Gluttony and Fear of the Lord

gluttonyI have been thinking about gluttony: the holidays have that effect on me. So much good food. So much ill health. So much cause for celebration, but so many questions about celebrating well. It would be good if I could lose some weight in the new year, also so that I could be a better father: more energetic, stronger for the things my family needs me to be stronger for. Even more, I’d like to be holier in the new year.

My wife brought up recently that we can use fasting to celebrate, too. Traditionally the day before big feasts was a fast. It wouldn’t kill us to fast now and then – in fact, it might make us healthier. And it would be nice if we had some way to mark solemnities other than adding to our girth.


The first thing to say about our relationship with food, of course, is that it’s not that big of a deal. It’s the least big deal of all the vices: unlike pride, envy, wrath, sloth, lust, and even greed, a disordered relationship with food doesn’t directly hurt other people.

The second thing is that there are serious issues of health involved. Our culture is pretty screwed up in its pursuit of a svelt body: but the truth is, I’m overweight, and it isn’t good for me, on any level.

But the third thing is that spiritual things matter more than the size of my belly. The real question is not about diet, but about gluttony: disordered desires, that affect my love of God and neighbor, continue to read more, what follows can save your life.


Maybe a helpful way to approach the question is in terms of fear of the Lord. Yes, “perfect love casts out all fear” (1 John 4:18). But on the other hand, fear of the Lord is a near-constant theme in Scripture, including in the New Testament and even the words of Jesus: “fear not them which kill the body, but are not able to kill the soul; rather fear him who is able to destroy both soul and body in hell” (Matt. 10:28). Jesus goes on immediately after that to say, “fear not therefore, you are of more value than many sparrows” (Matt. 10:31). The first thing to say about fear and the spiritual life, then, must be that there are many kinds of fear: good and bad; fear of God, fear of other things; different kind, even, of fear of God.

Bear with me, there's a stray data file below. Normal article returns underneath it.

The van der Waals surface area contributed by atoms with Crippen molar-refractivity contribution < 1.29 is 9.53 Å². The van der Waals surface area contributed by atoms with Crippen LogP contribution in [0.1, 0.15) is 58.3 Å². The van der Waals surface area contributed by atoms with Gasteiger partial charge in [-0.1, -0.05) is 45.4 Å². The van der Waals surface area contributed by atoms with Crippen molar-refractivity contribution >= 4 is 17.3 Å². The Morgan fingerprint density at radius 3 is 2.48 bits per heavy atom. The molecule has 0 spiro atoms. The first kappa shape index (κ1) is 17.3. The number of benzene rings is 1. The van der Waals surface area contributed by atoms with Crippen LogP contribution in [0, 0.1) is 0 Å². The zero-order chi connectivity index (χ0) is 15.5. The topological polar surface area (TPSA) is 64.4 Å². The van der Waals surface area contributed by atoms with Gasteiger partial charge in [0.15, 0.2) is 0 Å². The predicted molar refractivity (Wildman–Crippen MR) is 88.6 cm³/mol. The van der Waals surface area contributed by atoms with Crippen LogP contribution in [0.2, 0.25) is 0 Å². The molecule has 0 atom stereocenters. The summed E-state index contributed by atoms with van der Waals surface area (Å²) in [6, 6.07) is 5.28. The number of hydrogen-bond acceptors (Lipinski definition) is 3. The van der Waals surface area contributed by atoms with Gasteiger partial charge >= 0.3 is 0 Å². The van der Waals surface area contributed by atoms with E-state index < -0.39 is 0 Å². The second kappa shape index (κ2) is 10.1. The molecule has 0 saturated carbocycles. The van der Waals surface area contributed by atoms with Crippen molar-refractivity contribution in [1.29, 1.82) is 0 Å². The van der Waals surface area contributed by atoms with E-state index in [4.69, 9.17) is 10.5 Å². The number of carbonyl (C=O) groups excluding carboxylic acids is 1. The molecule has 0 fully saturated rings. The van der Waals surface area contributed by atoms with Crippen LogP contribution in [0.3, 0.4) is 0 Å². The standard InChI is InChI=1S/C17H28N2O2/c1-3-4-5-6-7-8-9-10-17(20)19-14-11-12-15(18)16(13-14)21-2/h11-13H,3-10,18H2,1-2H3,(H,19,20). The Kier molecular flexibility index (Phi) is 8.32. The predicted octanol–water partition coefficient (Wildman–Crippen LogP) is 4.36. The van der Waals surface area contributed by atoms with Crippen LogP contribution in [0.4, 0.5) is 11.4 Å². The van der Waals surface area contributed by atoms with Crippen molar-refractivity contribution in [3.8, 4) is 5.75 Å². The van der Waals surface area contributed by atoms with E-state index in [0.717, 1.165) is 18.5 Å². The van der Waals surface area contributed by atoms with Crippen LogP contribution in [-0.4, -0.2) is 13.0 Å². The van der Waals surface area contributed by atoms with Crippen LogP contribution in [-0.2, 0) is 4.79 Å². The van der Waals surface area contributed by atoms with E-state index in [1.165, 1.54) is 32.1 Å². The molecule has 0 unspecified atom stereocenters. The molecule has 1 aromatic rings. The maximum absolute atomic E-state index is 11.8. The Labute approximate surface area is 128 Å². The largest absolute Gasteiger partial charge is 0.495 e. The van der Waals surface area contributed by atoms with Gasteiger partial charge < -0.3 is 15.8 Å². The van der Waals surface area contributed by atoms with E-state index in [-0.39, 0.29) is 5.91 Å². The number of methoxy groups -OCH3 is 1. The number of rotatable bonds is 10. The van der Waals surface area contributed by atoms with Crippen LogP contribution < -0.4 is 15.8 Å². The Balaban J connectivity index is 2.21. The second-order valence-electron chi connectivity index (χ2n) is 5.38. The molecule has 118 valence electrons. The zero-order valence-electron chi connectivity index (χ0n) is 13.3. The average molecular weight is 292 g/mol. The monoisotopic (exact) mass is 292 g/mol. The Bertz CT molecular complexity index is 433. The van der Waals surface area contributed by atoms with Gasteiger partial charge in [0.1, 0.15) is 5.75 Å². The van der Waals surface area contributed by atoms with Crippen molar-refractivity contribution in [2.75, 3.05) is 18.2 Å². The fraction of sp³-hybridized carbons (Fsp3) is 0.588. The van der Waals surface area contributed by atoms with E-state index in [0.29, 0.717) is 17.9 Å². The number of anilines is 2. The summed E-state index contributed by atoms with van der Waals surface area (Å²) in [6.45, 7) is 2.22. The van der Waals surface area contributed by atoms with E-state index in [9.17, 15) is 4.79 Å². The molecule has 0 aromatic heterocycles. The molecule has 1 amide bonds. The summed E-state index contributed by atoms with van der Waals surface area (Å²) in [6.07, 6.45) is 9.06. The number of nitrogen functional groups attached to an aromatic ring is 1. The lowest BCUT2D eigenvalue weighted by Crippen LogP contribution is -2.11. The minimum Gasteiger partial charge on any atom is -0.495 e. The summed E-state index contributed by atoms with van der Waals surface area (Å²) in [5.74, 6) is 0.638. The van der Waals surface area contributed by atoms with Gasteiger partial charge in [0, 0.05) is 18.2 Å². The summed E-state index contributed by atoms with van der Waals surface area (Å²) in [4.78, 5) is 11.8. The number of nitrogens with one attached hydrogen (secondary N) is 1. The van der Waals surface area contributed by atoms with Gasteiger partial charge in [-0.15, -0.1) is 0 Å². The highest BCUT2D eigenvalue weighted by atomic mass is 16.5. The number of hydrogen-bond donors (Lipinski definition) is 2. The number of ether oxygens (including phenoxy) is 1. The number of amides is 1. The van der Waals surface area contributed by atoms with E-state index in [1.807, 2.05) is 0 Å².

Augustine worked out some important ideas about fear of the Lord in his commentary on that line we just saw from First John, and the tradition has really run with those ideas as very useful. In short, he says we can fear that God will get in the way of our delight, by preventing us from having fun; this is a spiritually destructive kind of fear. But we can also fear God’s punishment: and just as God’s punishment is there to help us move toward God, so too fear of that punishment can help us grow in the spiritual life. Fear of punishment is a spiritually productive thing.

But not a perfect thing. The highest, best kind of fear, says Augustine, is the fear of wounding our relationship: the delicacy of lovers, or of child and parent. I would never want to do anything to hurt the ones I love, and that makes for an entirely different kind of fear, fear that is not cast out but increased by love.


This is a helpful way to think about gluttony. On the one hand, yes, it’s true, God doesn’t “care” if I have another Christmas cookie: anyway, there’s no law against this cookie. On the other hand, I want to grow ever more sensitive, ever more delicate about my relationship with God. I want to think about him more, not less. It is not good for our spiritual life – indeed, it is one of the worst things of all – to spend life naming what God doesn’t care about, what doesn’t matter. The Psalms often repeat, “the wicked . . . has said in his heart, God has forgotten; God hides his face; God will never see it” (e.g. Ps. 11:11).

The struggle with gluttony is not about absolute right and wrong. It is about spiritual sensitivity, fear of the Lord, trying to live ever more in the presence of God. We should never think, “God hates this cookie.” But we should fight strenuously against the thought, “God doesn’t care.” God does care: he cares about our relationship. Let us use the struggle with gluttony to struggle to do what is best: what celebrates best, what best serves the people around us, what can best unite us to God, what can best serve our long-term interests. And never say God doesn’t care.


Do you find yourself approaching food with an attitude of mediocrity: it doesn’t matter, God doesn’t care? How could you grow in your relationship with God through food?